“Like many humanitarian organizations responding in Haiti, the American Red Cross met complications in relation to government coordination delays, disputes over land ownership, delays at Haitian customs, challenges finding qualified staff who were in short supply and high demand, and the cholera outbreak, among other challenges,” the charity said.
The group said it responded quickly to internal concerns, including hiring an expert to train staff on cultural competency after St. Fort’s memo. While the group won’t provide a breakdown of its projects, the Red Cross said it has done more than 100. The projects include repairing 4,000 homes, giving several thousand families temporary shelters, donating $44 million for food after the earthquake, and helping fund the construction of a hospital.
“Millions of Haitians are safer, healthier, more resilient, and better prepared for future disasters thanks to generous donations to the American Red Cross,” McGovern wrote in a recent report marking the fifth anniversary of the earthquake.
In other promotional materials, the Red Cross said it has helped “more than 4.5 million” individual Haitians “get back on their feet.”
It has not provided details to back up the claim. And Jean-Max Bellerive, Haiti’s prime minister at the time of the earthquake, doubts the figure, pointing out the country’s entire population is only about 10 million.
“No, no,” Bellerive said of the Red Cross’ claim, “it’s not possible.”
When the earthquake struck Haiti in January 2010, the Red Cross was facing a crisis of its own. McGovern had become chief executive just 18 months earlier, inheriting a deficit and an organization that had faced scandals after 9/11 and Katrina.
Inside the Red Cross, the Haiti disaster was seen as “a spectacular fundraising opportunity,” recalled one former official who helped organize the effort. Michelle Obama, the NFL and a long list of celebrities appealed for donations to the group.
The Red Cross kept soliciting money well after it had enough for the emergency relief that is the group’s stock in trade. Doctors Without Borders, in contrast, stopped fundraising off the earthquake after it decided it had enough money. The donations to the Red Cross helped the group erase its deficit of more than $100 million.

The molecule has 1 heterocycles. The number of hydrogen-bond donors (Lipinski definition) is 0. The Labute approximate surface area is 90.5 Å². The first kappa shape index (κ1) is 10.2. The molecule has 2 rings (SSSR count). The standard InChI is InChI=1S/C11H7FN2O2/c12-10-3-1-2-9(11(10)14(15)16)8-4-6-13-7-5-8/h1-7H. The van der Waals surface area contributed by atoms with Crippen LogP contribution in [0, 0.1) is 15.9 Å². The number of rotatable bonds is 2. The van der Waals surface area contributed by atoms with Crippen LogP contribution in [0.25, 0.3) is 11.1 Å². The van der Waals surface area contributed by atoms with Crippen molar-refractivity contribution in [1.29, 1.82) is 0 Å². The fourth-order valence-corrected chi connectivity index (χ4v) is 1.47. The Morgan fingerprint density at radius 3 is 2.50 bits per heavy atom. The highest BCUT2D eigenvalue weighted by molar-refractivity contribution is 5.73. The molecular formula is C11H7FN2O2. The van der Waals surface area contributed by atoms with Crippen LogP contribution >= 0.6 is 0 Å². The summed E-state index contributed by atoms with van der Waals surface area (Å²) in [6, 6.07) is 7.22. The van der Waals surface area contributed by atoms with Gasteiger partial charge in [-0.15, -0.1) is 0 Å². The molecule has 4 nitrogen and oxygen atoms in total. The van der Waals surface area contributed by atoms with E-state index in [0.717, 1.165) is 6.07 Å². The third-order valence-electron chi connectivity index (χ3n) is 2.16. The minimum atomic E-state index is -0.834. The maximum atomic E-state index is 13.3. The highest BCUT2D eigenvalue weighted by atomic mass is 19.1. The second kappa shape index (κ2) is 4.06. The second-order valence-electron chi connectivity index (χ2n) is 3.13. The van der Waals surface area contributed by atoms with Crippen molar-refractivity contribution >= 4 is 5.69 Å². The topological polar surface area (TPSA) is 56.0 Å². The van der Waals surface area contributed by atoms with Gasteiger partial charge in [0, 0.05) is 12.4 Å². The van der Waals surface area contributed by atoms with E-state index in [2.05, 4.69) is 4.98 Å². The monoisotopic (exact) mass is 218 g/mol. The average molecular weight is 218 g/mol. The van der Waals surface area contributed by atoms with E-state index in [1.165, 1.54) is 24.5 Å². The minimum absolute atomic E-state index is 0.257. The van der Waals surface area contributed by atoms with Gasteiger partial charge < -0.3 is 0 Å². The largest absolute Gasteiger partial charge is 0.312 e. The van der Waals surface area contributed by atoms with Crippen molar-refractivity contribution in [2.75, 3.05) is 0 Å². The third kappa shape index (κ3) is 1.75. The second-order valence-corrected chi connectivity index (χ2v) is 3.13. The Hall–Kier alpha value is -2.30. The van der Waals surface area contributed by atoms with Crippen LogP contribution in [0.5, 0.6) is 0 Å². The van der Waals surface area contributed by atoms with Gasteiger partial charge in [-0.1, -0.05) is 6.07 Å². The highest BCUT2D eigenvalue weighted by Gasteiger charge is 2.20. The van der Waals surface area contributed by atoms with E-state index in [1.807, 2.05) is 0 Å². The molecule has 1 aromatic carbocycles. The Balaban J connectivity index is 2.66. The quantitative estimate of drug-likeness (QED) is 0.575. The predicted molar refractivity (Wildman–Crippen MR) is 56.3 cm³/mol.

The Red Cross ultimately raised far more than any other charity.
A year after the quake, McGovern announced that the Red Cross would use the donations to make a lasting impact in Haiti.
A visit to Campeche
Reporters for Propublica and NPR asked the Red Cross for a tour of projects in Haiti to see the results of its work. It declined. So earlier this year the reporters went to Campeche to see one of the group’s signature projects.
Street vendors in the dusty neighborhood immediately pointed to Jean Jean Flaubert, the head of a community group that the Red Cross set up as a local sounding board.
Sitting in their sparse one-room office, Flaubert and his colleagues grew angry talking about the Red Cross. They pointed to the lack of progress in the neighborhood and the healthy salaries paid to expatriate aid workers.
“What the Red Cross told us is that they are coming here to change Campeche. Totally change it,” Flaubert said. “Now I do not understand the change that they are talking about. I think the Red Cross is working for themselves.”
The Red Cross’ initial plan said the focus would be building homes – an internal proposal put the number at 700. Each would have finished floors, toilets, showers, even rainwater collection systems. The houses were supposed to be finished in January 2013.
None of that ever happened.
The Red Cross recently announced plans to pull out of the area next year. There are no plans to build the homes.